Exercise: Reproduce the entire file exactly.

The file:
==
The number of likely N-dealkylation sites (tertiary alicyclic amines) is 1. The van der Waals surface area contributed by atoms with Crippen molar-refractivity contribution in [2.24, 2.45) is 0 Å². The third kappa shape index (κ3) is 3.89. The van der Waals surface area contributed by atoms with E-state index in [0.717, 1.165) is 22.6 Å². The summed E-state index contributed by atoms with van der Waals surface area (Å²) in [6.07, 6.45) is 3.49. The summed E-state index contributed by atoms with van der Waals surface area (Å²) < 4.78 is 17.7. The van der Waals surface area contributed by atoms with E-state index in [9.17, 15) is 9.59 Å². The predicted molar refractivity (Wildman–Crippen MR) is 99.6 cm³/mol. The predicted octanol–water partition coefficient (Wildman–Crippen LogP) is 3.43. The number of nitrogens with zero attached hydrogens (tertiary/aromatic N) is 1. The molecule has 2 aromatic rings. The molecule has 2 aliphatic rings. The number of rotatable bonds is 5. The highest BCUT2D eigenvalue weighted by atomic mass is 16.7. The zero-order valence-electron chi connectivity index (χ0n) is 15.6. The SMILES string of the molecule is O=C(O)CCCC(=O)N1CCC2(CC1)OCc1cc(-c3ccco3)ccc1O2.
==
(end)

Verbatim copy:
The number of likely N-dealkylation sites (tertiary alicyclic amines) is 1. The van der Waals surface area contributed by atoms with Crippen molar-refractivity contribution in [2.24, 2.45) is 0 Å². The third kappa shape index (κ3) is 3.89. The van der Waals surface area contributed by atoms with E-state index in [0.717, 1.165) is 22.6 Å². The summed E-state index contributed by atoms with van der Waals surface area (Å²) in [6.07, 6.45) is 3.49. The summed E-state index contributed by atoms with van der Waals surface area (Å²) < 4.78 is 17.7. The van der Waals surface area contributed by atoms with E-state index in [9.17, 15) is 9.59 Å². The predicted molar refractivity (Wildman–Crippen MR) is 99.6 cm³/mol. The predicted octanol–water partition coefficient (Wildman–Crippen LogP) is 3.43. The number of nitrogens with zero attached hydrogens (tertiary/aromatic N) is 1. The molecule has 2 aromatic rings. The molecule has 2 aliphatic rings. The number of rotatable bonds is 5. The highest BCUT2D eigenvalue weighted by atomic mass is 16.7. The zero-order valence-electron chi connectivity index (χ0n) is 15.6. The SMILES string of the molecule is O=C(O)CCCC(=O)N1CCC2(CC1)OCc1cc(-c3ccco3)ccc1O2.